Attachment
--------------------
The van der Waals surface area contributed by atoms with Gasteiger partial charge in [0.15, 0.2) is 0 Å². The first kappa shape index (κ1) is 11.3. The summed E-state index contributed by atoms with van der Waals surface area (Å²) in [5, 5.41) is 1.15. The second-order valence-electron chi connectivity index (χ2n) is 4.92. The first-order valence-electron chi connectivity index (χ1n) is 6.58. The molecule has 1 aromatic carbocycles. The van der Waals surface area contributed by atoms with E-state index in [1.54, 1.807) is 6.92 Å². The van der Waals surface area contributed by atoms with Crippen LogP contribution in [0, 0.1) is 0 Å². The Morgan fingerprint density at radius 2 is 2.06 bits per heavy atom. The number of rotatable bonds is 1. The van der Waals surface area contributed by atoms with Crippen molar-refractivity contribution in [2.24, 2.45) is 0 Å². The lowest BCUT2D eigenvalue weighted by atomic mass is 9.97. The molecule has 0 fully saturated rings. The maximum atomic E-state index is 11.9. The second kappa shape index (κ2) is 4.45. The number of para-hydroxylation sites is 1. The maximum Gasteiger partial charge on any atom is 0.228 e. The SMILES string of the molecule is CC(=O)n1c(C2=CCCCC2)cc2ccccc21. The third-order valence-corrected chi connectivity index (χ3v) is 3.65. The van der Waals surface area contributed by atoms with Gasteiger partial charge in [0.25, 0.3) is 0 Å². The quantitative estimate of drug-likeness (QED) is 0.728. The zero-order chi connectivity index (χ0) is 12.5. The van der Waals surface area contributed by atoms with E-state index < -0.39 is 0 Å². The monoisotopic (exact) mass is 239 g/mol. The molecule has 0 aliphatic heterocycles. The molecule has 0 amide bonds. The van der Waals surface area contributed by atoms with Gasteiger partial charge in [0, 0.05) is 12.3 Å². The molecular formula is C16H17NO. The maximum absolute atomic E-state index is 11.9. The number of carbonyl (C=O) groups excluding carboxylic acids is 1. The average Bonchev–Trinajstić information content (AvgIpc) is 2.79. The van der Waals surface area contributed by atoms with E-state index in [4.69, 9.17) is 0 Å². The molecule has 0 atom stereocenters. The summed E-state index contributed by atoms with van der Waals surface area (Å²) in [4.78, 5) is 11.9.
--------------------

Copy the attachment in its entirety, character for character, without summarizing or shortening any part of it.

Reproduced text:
The van der Waals surface area contributed by atoms with Gasteiger partial charge in [0.15, 0.2) is 0 Å². The first kappa shape index (κ1) is 11.3. The summed E-state index contributed by atoms with van der Waals surface area (Å²) in [5, 5.41) is 1.15. The second-order valence-electron chi connectivity index (χ2n) is 4.92. The first-order valence-electron chi connectivity index (χ1n) is 6.58. The molecule has 1 aromatic carbocycles. The van der Waals surface area contributed by atoms with E-state index in [1.54, 1.807) is 6.92 Å². The van der Waals surface area contributed by atoms with Crippen LogP contribution in [0, 0.1) is 0 Å². The Morgan fingerprint density at radius 2 is 2.06 bits per heavy atom. The number of rotatable bonds is 1. The van der Waals surface area contributed by atoms with Crippen molar-refractivity contribution in [2.24, 2.45) is 0 Å². The lowest BCUT2D eigenvalue weighted by atomic mass is 9.97. The molecule has 0 fully saturated rings. The maximum atomic E-state index is 11.9. The second kappa shape index (κ2) is 4.45. The number of para-hydroxylation sites is 1. The maximum Gasteiger partial charge on any atom is 0.228 e. The SMILES string of the molecule is CC(=O)n1c(C2=CCCCC2)cc2ccccc21. The third-order valence-corrected chi connectivity index (χ3v) is 3.65. The van der Waals surface area contributed by atoms with Gasteiger partial charge in [0.25, 0.3) is 0 Å². The quantitative estimate of drug-likeness (QED) is 0.728. The zero-order chi connectivity index (χ0) is 12.5. The van der Waals surface area contributed by atoms with E-state index < -0.39 is 0 Å². The monoisotopic (exact) mass is 239 g/mol. The molecule has 0 aliphatic heterocycles. The molecule has 0 amide bonds. The van der Waals surface area contributed by atoms with Gasteiger partial charge in [0, 0.05) is 12.3 Å². The molecular formula is C16H17NO. The maximum absolute atomic E-state index is 11.9. The number of carbonyl (C=O) groups excluding carboxylic acids is 1. The average Bonchev–Trinajstić information content (AvgIpc) is 2.79. The van der Waals surface area contributed by atoms with E-state index in [4.69, 9.17) is 0 Å². The molecule has 0 atom stereocenters. The summed E-state index contributed by atoms with van der Waals surface area (Å²) in [4.78, 5) is 11.9.